‘Hysteria’, Katrina Smith

Illustration © 2019 Fluffgar



 [ Her words bite, © 2019 Fluffgar ] She hasn’t made his lunch. This follows the night they ate delivery for dinner again. They ate it out of the cartons while she and the man fought about laundry and the topic neither mentions by name. The future. The future. The future. She is not sure she wants his future. The morning is still soaked in anger. Now there is no time for lunch, to make a meal out of forgiveness. Now they are late. She is tired. Her teeth sharpen and she pushes against them with her tongue. Her words bite, an ache in the mouth. While he packs his own lunch, the man leans across the counter in his wrinkled shirt and says, “Enough. What is it, that time of the month? That should make you happy.”

She swallows her tongue, plucks hairs in the rearview mirror, goes to work, cools herself in astronomy’s complicated math, measures the spaces between stars, watches the moon swell larger on her lunch break.

Later she remembers a bluestocking great-aunt marching in London, picketboards and speeches and fire in the streets. When she gets home she irons shirts and packs lunches. Which is a fine thing, packing lunches, ironing shirts—the Victorian great-aunt did this for love, or had the maid do this for love, and in any case knew manipulation’s great mysteries to complement her square face and carbon-steel smile. The intractable great-aunt had no children. Her decisions were never questioned.

He’s brought home dinner—his favorite, not hers—the takeout a silent apology in a square box. He thanks her when he sees the shirts hanging starch-straight in the closet. He does not apologize for the morning. He has never understood the insidious context of his insults, the way they connect to every small thing about her womanhood, turn into ground glass that churns her stomach to blood. He is just being honest. She is willfully barren as a plain in winter, as plain and easily forgotten as a childless great-aunt.

For years she has told herself that she sees an insubstantial apology lurking behind his eyes, and he is here—he says the wrong things, he believes in his own superiority so fully that it is a thing innate, like the color of his skin and eyes, the set of his bones—anyway, he is here, and she believes he both loves and hates her, and this is a thing absolute to depend on. Better than loneliness. Better a twinned, cannibalistic binary star than a lone singularity.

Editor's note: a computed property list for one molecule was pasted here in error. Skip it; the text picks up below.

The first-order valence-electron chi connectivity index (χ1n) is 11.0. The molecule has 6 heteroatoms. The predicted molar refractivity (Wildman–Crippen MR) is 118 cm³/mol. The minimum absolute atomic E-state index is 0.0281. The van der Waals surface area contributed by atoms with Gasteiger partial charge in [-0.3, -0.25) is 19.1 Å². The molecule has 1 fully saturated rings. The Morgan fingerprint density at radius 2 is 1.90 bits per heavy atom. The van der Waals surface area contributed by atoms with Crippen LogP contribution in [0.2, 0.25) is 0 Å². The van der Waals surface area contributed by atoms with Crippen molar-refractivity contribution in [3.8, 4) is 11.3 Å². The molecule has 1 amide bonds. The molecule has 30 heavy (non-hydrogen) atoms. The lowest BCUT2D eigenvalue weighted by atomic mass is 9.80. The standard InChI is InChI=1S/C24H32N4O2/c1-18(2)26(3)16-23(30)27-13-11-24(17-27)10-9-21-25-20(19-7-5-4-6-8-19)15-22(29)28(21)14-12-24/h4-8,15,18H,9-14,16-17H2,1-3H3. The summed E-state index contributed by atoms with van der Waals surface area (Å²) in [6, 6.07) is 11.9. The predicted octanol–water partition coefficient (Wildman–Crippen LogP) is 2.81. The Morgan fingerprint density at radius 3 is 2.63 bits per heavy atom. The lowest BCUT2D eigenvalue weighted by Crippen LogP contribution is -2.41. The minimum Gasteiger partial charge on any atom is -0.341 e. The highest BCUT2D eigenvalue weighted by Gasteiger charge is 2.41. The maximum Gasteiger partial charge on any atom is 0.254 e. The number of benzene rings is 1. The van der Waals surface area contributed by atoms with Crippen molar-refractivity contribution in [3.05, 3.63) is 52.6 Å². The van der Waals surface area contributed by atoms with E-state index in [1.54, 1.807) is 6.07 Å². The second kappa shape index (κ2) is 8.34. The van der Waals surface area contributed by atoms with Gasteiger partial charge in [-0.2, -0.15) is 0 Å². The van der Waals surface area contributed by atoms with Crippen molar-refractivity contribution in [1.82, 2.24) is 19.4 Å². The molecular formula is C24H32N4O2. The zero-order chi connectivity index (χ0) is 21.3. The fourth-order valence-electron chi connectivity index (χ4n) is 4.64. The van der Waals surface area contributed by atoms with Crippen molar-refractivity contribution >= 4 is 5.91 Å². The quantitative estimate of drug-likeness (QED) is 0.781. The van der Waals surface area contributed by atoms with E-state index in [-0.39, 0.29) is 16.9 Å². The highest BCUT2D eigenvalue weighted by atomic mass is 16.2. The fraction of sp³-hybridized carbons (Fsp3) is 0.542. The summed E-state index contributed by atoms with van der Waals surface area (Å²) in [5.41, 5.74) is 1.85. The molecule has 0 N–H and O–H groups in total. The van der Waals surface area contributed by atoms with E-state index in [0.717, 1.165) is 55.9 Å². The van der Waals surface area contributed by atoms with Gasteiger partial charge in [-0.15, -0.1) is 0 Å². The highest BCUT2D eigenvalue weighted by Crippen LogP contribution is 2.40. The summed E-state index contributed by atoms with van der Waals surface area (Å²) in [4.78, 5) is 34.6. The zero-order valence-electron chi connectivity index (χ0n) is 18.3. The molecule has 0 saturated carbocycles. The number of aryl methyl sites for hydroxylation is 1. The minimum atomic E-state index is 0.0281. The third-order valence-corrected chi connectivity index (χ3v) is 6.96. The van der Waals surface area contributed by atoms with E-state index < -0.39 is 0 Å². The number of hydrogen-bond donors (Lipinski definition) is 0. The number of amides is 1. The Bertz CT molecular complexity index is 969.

Except tonight he called her bitch and she said well maybe I am, so what, surprising herself with the truth of it, how good it felt to take by force the compliment he never meant to give.

Standing in the bedroom, watching him sleep, she feels herself grow tired and restless, wants to howl in time with the pulse of her own heartbeat. Her arms jangle loose at the joints, rattle against their sockets. A glint of yellow in the depths of her eyes. Hormones flush the hair loose from her pores. Downstairs in the kitchen the leftover lo mein stinks, and she rubs her nose and flushes with rage and tears. She is changing now for good. She is sure of this. The lushness of the moon rides in her hips and thighs and bones, the capricious bite of tides that continually spool and unspool the red thread of her potential.

In a past long-shrouded by mist she believes her greatest of great-grandmothers wielded fire, had danced pale and trembling on a low, green plain underneath the goddess moon, lain with lovers of her choosing and transformed them into the beasts their natures showed them to be. She bore proudly the sting of holly at her breast. Such a woman hides in my blood, she thinks, a long-haired, long-limbed sorceress, golden and free against the white snow and absolute black of a prehistoric sky. Such a woman would have known what to say to such a man as this.

Maybe there is nothing left to say to such a man as this.

She wonders if the words he spits like stones have a counterpart, a softness, hiding in the dark of his closed mouth. What else she might take.

He wakes as she rises above him. Her hands push into his chest, her fingernails—grown long and thick—slicing delicate incisions, a quiet flaying of skin from bone and sinew. As her teeth bend to throat, he shakes and arches below. Her armaments flex. She trembles with newfound strength and cracks the casement of his breastbone. His heart, a muscle, beats like a bird at the cage of her clawed hand. She checks each corner of him for hidden meaning. She feasts.

In the end he wasn’t wrong about the time of the month. She does hear the moon calling, chaos rising and falling like breath in her blood, this vengeance the beginning of something new.


© 2019, Katrina Smith

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